If you are injured while on the job, you may wonder what’s next? At this point, you can file a workers’ comp claim. However, what happens if you are fired? Can you still collect the workers’ comp benefits after you are fired? Do you know how Florida law and workers’ comp law intersect? Do you have the legal right to hold your former employer liable for firing you if you are still collecting workers’ comp benefits?
These are all good questions, and if you find yourself in this situation, the best thing you can do is to contact our legal team. More information about workers’ comp and your rights can also be found here.
Do You Understand Workers’ Compensation?
As you probably already know, workers’ compensation is a type of insurance. It means that it is designed to provide help when something goes wrong. There are few things that are worse than being injured while on the job. Besides the actual physical pain and the difficulty of dealing with the injury, there is also a fear that you are going to be fired while you are still recovering. If this situation occurs, you are left trying to cover your regular bills, all the new medical bills, and you no longer have a job to help you do this.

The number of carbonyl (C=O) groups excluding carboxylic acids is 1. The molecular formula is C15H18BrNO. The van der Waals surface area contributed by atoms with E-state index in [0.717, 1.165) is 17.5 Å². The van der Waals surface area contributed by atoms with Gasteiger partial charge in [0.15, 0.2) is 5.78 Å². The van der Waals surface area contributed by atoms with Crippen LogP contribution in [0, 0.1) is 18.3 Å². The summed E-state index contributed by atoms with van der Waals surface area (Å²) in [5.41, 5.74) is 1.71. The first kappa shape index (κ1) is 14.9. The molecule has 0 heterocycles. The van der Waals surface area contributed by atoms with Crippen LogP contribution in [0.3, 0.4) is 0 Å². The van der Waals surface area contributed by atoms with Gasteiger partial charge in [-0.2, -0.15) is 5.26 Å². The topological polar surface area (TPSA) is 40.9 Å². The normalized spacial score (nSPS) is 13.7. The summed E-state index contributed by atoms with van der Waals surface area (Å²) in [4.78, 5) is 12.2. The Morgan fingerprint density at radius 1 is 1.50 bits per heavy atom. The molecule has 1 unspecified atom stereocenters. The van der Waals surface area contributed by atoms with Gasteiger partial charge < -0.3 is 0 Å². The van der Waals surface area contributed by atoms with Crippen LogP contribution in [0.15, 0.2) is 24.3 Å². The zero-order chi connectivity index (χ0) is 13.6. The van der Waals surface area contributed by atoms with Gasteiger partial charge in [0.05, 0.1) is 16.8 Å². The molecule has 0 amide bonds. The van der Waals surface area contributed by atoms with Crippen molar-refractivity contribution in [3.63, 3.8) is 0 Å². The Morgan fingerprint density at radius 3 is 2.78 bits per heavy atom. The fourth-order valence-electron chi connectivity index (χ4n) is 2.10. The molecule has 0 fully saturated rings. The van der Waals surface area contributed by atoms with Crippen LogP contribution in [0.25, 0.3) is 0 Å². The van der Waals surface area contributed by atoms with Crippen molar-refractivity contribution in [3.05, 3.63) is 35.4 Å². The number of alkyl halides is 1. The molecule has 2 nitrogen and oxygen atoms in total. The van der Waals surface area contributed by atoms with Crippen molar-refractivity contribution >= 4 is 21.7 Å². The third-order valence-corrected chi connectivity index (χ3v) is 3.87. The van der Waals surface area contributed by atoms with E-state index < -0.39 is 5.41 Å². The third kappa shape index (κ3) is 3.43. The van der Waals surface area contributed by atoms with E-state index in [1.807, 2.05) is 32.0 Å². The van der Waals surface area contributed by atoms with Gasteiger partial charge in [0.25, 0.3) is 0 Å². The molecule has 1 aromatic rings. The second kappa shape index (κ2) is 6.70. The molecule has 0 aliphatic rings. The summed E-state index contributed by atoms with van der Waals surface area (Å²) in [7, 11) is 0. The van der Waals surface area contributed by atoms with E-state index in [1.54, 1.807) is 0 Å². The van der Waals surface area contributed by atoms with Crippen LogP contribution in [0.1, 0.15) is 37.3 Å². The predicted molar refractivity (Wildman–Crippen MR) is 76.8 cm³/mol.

Workers’ comp benefits cover your lost wages, medical costs, and possibly other types of assistance.
The Law is On Your Side
As long as you aren’t fired for cause, your workers’ comp benefits will continue to come in. However, if you are fired for cause, you have to determine if this cause is real. If it is something your employer has made up to circumvent Florida and workers’ comp law, then you may have the “perfect storm” to file a lawsuit.
Employers don’t have the right to fire an employee because the file for workers’ comp benefits. In fact, doing this is illegal in the state of Florida. These laws are in place to protect employees who have been injured while on the job. There are some honest employers who adhere to these laws, but there are other who don’t.
Finding a Solution
According to Florida law, you have the ability to work with your employee if you are no longer able to perform your typical job tasks. You can work together to make adjustments, such as a change in assignments, reduced hours, and even reduced pay.
Continued Benefits Are Possible
If you are currently receiving workers’ comp benefits, in many ways you are still going to be treated just like any other worker. In some cases, you may be fired due to financial issues within the company, just like any other employee would be fired. This is something that happens.
If you are fired before you fully recover from your injury, you still receive your workers’ comp benefits. If you believe you are fired because of your injury, you can contact our law offices to begin building a case to file a lawsuit against your employer.
Remember, if you are fired with cause, you will not receive the benefits. If your employers are unable to prove cause, though, again, you can begin to lay the groundwork for a lawsuit.
If you want to know if you have a situation where a lawsuit may be feasible, we can help. Contact us at Scott J. Sternberg & Associates by calling 561-687-5660 to get started.